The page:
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Fuel Poverty Concerns Raised by National Charity

February 18, 2019 12:03 PM
By Charlotte Power

A fuel poverty charity has raised concerns about the number of people dying due to not being able to afford heating. National Energy Action has estimated that there were 60 "excess" deaths in the Totnes constituency last winter that could be attributed to the weather and that 30% of these deaths were directly due to people not being able to afford adequate heating at home.

This means 18 constituents died as a result of cold homes last winter.

The charity has also released figures showing that a staggering 10.7% of households in the Totnes constituency currently live in in fuel poverty.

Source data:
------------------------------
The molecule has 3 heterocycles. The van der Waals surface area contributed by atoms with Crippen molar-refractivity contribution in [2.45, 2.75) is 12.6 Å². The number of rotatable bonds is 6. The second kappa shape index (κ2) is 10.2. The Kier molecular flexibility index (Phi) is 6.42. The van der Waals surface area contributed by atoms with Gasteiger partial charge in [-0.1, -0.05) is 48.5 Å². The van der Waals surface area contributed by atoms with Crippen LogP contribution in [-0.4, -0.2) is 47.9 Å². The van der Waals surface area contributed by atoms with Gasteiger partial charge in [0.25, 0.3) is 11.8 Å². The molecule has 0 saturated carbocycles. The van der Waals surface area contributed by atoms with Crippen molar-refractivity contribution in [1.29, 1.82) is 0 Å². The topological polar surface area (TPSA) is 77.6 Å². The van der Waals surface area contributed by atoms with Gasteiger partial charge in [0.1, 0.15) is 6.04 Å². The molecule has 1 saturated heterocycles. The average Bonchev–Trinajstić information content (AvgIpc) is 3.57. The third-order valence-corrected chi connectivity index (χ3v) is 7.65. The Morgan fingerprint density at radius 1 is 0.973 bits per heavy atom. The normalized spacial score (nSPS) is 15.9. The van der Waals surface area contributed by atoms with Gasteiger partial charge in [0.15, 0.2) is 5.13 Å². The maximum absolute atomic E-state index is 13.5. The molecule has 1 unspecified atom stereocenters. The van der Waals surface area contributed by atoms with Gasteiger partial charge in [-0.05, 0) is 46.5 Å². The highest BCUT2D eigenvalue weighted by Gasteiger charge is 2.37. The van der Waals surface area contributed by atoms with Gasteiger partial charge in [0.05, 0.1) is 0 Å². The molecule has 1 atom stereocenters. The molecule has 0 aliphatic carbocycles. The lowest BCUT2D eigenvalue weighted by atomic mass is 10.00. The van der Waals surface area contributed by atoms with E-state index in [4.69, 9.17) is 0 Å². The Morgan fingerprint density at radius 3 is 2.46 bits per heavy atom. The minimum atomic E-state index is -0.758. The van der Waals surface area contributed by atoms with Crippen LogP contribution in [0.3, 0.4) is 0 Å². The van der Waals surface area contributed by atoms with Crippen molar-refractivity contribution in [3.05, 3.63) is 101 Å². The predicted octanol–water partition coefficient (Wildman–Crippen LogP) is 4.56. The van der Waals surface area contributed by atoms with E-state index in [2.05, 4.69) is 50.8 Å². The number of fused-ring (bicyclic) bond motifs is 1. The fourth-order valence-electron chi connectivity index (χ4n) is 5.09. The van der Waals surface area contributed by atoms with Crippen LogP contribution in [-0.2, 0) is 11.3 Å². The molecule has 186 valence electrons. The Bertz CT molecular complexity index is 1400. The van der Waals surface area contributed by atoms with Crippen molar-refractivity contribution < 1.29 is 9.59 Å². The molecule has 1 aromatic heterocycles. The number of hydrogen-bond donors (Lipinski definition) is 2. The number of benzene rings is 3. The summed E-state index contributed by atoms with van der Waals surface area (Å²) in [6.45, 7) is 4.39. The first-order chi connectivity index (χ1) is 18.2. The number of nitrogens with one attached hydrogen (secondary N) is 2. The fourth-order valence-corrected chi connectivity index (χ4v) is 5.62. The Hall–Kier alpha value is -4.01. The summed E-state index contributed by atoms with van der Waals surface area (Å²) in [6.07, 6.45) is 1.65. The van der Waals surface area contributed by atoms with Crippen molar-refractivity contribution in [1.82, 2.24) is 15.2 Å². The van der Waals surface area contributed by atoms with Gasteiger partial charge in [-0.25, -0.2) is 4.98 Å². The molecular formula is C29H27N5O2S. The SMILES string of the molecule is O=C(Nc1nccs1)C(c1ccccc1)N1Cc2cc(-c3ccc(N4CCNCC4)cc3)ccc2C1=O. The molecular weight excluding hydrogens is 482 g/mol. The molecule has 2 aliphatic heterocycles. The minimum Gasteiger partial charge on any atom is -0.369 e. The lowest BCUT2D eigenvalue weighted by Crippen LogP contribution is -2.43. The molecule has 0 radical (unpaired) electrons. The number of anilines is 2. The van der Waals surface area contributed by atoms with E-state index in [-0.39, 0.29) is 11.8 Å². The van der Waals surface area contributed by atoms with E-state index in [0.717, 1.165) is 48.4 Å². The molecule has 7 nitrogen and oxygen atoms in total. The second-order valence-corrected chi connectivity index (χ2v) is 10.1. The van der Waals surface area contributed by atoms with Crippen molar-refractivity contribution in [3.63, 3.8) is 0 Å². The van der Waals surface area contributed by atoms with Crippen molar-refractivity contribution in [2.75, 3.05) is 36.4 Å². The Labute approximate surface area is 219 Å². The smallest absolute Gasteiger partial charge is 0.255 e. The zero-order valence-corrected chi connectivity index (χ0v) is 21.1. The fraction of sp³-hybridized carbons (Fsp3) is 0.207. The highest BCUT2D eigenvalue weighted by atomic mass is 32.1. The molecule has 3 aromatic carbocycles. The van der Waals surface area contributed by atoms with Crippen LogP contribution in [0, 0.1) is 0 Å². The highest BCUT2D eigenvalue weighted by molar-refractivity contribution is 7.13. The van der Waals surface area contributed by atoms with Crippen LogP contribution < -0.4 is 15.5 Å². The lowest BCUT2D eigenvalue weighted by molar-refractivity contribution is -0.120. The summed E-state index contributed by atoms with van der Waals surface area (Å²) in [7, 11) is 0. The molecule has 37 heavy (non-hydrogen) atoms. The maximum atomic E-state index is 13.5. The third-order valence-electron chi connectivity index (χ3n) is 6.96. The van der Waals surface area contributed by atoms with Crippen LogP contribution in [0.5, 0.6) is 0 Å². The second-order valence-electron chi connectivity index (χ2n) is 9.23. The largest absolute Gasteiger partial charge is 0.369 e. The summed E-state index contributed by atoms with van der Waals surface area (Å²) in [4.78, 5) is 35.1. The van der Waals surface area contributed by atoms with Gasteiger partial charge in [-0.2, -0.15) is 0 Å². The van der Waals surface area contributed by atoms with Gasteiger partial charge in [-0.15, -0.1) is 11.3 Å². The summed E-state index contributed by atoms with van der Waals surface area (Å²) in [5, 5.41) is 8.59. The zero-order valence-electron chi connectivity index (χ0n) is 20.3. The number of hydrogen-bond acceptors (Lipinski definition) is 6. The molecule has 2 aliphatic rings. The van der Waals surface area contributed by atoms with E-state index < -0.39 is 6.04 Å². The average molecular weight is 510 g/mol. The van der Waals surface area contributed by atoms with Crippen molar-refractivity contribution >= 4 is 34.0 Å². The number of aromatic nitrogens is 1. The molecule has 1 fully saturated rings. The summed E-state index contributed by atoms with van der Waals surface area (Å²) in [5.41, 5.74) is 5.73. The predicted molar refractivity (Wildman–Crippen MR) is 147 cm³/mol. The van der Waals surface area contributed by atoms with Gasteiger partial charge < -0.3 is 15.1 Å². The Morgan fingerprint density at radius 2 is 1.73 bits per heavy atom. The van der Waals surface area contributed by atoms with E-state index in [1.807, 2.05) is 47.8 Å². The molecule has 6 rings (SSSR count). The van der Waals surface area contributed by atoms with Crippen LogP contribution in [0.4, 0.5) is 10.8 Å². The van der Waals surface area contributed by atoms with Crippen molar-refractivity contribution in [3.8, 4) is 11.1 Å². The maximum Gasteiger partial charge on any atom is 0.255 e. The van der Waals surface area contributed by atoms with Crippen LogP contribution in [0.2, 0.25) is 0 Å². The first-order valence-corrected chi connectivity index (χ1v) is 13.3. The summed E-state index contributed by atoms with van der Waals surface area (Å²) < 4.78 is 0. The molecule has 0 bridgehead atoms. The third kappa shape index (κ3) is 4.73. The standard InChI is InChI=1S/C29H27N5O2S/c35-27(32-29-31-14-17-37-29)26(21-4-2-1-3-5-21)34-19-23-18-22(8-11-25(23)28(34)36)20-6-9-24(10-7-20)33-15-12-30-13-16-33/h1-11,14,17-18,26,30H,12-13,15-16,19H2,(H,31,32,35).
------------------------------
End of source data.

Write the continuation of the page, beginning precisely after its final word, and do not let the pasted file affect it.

Cold weather (Photo by Dmitry Ratushny on Unsplash)Across the whole of the South West, there were 5200 "excess" deaths last winter, with figures showing that 1560 vulnerable people died as a direct result of being unable to heat their homes to a sufficient temperature. Causes include low income, unaffordable energy prices and poor housing conditions. The South Hams has around double the national average of properties with the poorest energy ratings.

At a public meeting, Dawn Shepherd of charity Dartmouth Community Chest said residents were suffering with colds that are turning into pneumonia and bronchitis due to food and fuel poverty.

NEA chief executive Adam Scorer said "Everybody has the right to live in a warm, safe home, but tragically many people died needlessly last winter because of cold homes. Living in a cold, damp home can also lead to extremely poor health. With fuel bills set to rise again, without urgent local and national action we're worried the same will keep happening each winter.

"As well as needless deaths and misery, this would continue to place a huge strain on our already overstretched health services."